I want to pass on a few observations I made on my recent sojourn through West Africa. I had the privilege of seeing God at work in some pretty amazing circumstances in multiple countries.
I was really hoping to post throughout the trip, but the connections were just not there!
The most important observation I would make is that indigenous missionary efforts are paying off. I had the great joy of meeting with a circle of former Muslims that are now all missionaries among their own countrymen. As we discussed their ministries the depth of their missiological insight impressed me. Collectively, this group has started about 50 village churches. In another location, I witnessed church plants conducted in a different people group. This team had over 100 church plants started. In both cases, the work was being conducted among traditionally Islamic people groups.
On a couple of occasions I had the incredible experience of sitting in on a church startup in a remote village. One evening, for example, we drove out into a rural area where literacy rates are almost zero. Most, if not all, of the children in this village have never set foot in a school. A group of about 30 people gathered under the flickering light of a fluorescent tube attached to the side of a thatched roof home. Sitting on benches, one by one the entire church shook my hand and then pressed their palm on their chest in a symbol of heart-felt greeting. The meeting started with worship. Everybody clapped a strong rhythm as people took turns leading out in song, followed by the group’s resonating response. Soon, the small congregation was on its feet, dancing in a circle and joyfully laughing and singing. The leader closed the time in prayer and then related a Bible story to the group. We prayed and then went home.
At other gatherings there was a more concerted effort to have the people themselves share the Bible stories with the rest of the group. They were memorizing these stories (remember – these are illiterate people) and were able to relate the lengthy stories word-by-word. After a number of the young people were able to tell the stories, one of the African missionaries told a story using drama and a much more compelling presentation style. He encouraged the group to not only learn the story, but to learn how to tell it in an intriguing and exciting way.
Here are some observations:
1. Orality / Storytelling strategies have been highly effective
The use of storytelling among oral cultures is powerful. The purposeful and systematic approach that is being used has produced a much more positive and effective result. Churches are being planted and the Kingdom of God is growing.
2. Western agencies continue to play a role in numerous ways
I asked about the role of Westerners in Africa. I was assured there was still an ongoing need for Western workers. Not only are there vast unreached people groups that continue to be unengaged, there are also specific roles that we can play in assisting the indigenous workers.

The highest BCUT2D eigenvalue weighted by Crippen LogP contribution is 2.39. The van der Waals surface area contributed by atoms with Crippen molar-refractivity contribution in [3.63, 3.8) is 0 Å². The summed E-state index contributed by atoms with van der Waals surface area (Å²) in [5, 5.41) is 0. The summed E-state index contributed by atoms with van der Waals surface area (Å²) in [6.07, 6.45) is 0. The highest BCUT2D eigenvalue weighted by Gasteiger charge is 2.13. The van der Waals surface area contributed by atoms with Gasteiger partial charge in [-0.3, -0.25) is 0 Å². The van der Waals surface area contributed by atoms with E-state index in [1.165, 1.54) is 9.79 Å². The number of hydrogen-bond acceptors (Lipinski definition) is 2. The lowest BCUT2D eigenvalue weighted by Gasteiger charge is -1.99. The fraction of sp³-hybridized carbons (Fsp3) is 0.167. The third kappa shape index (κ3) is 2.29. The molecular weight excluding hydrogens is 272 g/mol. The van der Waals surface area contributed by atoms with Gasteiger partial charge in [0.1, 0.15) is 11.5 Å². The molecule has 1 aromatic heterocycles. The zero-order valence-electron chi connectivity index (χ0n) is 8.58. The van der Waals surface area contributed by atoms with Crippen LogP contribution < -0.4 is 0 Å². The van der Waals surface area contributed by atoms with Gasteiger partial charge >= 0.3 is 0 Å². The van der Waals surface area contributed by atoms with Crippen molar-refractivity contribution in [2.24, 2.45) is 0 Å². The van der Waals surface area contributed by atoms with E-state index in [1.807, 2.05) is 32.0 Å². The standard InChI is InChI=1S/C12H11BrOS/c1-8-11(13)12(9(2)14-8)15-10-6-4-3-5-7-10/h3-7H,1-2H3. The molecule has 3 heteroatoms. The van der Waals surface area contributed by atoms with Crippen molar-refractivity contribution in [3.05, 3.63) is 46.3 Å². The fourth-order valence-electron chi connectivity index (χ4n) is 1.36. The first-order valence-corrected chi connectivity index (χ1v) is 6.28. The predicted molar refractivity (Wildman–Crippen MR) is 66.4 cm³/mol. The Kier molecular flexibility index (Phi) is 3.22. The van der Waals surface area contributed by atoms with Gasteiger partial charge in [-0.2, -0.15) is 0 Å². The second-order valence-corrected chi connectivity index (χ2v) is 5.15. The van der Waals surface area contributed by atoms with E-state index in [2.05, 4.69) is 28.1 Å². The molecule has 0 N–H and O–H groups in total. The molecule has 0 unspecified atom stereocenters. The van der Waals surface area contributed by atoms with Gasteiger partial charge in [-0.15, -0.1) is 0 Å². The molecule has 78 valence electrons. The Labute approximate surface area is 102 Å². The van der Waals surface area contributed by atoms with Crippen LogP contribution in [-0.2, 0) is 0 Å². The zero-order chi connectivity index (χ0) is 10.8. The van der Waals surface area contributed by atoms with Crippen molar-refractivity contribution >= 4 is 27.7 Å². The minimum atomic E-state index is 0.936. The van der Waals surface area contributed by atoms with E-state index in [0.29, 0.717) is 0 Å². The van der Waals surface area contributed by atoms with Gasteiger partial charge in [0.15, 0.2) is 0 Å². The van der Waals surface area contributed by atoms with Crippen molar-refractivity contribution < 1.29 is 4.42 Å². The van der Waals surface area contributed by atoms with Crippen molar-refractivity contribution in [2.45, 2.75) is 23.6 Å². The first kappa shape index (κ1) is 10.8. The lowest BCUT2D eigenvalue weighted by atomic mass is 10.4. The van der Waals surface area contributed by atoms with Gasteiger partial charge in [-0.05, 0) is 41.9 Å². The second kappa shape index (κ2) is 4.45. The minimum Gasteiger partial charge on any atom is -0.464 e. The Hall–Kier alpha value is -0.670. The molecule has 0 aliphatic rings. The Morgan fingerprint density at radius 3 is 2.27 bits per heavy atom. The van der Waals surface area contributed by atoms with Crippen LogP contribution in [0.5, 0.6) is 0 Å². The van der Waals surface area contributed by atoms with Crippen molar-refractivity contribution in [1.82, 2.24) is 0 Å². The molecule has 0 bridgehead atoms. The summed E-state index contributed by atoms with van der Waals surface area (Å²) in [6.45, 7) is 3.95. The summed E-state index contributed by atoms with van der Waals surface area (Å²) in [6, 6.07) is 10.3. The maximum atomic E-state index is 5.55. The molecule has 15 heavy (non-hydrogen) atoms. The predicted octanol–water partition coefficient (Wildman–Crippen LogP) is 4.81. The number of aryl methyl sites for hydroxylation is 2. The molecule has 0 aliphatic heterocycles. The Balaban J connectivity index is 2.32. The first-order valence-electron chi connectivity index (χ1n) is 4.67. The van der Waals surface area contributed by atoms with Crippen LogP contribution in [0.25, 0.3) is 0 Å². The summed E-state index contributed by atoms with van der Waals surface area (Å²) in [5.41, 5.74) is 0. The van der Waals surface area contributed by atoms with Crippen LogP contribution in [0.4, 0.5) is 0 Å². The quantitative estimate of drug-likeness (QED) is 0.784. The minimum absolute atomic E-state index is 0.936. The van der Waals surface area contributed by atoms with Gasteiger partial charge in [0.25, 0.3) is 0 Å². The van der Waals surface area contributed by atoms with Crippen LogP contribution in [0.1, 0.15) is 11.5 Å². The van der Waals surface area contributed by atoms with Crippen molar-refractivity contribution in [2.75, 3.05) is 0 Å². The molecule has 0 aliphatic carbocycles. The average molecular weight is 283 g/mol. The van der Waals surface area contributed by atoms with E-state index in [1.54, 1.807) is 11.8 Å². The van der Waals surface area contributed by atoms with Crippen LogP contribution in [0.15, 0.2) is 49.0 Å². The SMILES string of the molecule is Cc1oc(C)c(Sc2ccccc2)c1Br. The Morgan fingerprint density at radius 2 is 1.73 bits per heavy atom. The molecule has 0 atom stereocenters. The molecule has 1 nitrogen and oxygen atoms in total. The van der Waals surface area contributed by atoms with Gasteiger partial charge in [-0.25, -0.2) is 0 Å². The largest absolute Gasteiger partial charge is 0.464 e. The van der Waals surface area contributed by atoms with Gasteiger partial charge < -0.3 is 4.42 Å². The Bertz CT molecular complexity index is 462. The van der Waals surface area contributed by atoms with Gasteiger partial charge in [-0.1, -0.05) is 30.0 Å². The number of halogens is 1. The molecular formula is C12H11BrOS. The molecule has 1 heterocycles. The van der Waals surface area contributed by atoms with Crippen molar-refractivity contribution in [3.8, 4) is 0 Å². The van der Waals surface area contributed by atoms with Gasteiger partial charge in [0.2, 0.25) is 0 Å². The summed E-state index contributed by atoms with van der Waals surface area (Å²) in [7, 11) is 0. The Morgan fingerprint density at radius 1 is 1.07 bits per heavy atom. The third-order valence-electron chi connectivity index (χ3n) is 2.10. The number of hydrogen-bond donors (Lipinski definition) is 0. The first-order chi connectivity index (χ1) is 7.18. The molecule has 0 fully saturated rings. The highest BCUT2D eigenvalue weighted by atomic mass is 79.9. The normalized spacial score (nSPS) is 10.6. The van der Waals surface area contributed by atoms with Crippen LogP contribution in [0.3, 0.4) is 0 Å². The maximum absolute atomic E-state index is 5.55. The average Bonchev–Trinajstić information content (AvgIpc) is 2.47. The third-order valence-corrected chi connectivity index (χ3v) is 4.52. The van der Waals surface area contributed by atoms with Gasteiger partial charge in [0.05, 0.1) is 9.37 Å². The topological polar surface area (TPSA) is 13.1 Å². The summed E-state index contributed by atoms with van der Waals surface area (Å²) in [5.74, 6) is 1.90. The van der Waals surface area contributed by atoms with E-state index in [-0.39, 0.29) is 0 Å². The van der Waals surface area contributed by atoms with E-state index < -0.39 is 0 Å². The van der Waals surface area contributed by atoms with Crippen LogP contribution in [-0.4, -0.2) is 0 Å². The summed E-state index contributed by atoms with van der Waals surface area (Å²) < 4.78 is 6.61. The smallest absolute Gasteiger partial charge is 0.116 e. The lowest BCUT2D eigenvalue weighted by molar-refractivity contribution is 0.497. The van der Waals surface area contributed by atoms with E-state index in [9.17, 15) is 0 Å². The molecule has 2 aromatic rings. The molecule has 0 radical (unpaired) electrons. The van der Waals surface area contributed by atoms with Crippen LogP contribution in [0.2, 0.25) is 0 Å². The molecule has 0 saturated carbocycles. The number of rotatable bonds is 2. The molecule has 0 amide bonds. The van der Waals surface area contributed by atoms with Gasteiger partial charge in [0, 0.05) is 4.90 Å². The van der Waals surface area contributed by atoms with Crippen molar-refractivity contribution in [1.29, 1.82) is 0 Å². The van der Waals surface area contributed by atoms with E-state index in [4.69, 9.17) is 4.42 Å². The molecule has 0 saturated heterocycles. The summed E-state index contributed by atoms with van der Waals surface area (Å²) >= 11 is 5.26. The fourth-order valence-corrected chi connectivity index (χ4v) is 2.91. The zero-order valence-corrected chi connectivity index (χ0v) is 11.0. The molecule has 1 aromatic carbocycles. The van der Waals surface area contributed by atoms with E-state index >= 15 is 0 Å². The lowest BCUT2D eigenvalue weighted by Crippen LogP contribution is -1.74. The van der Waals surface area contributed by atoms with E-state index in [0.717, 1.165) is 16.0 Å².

3. Funding from outside sources is helpful but augmented
Most of the efforts I observed were funded by both outside money and indigenous support. Often, the core leadership team was funded by the West. However, one indigenous agency, with hundreds of African workers, received virtually no outside funds for the staff. African money is supporting the effort. Overall, the move toward local funding of missionary work is continuing to grow.
4. Moderate contextualization
For those who know what I mean by the “C-Scale,” these churches were C-3 to C-4. I would particularly point out the use of strong “conversion” language that typically means that people understand that they are transferring their religious identity. Similar to my observations in other parts of the world, "Insider Movement" strategies are not popular with the indigenous church or indigenous missionary movements.
5. Church planting movement (CPM) strategies were partially present
CPM philosophy is spoken about, but the efforts I observed were not strict in following this type of ministry paradigm. They emphasized the storytelling approach more stridently. For example, many of the churches were ultimately trying to build buildings. The old argument that “The Muslims have a mosque so we need a church to be credible” was repeated a couple of times. If they continue to hold onto this idea, the rate of reproduction will suffer.
6. The application of the same strategies is uneven
Lest we think it’s all about strategy, the same strategy was being used among different people groups with different results. It’s not possible to conclude that by simply following certain strategic principles a CPM will happen. If so, there would be more consistency between these various works. In fact, in some of the people groups of West Africa, there is virtually no response to the gospel despite decades of work among them. The recent application of CPM and storytelling strategies has not produced a change. We still need to rely on the Holy Spirit for progress!
I was very encouraged to see what is happening and I look forward to the huge growth of the African missionary movement in the near future.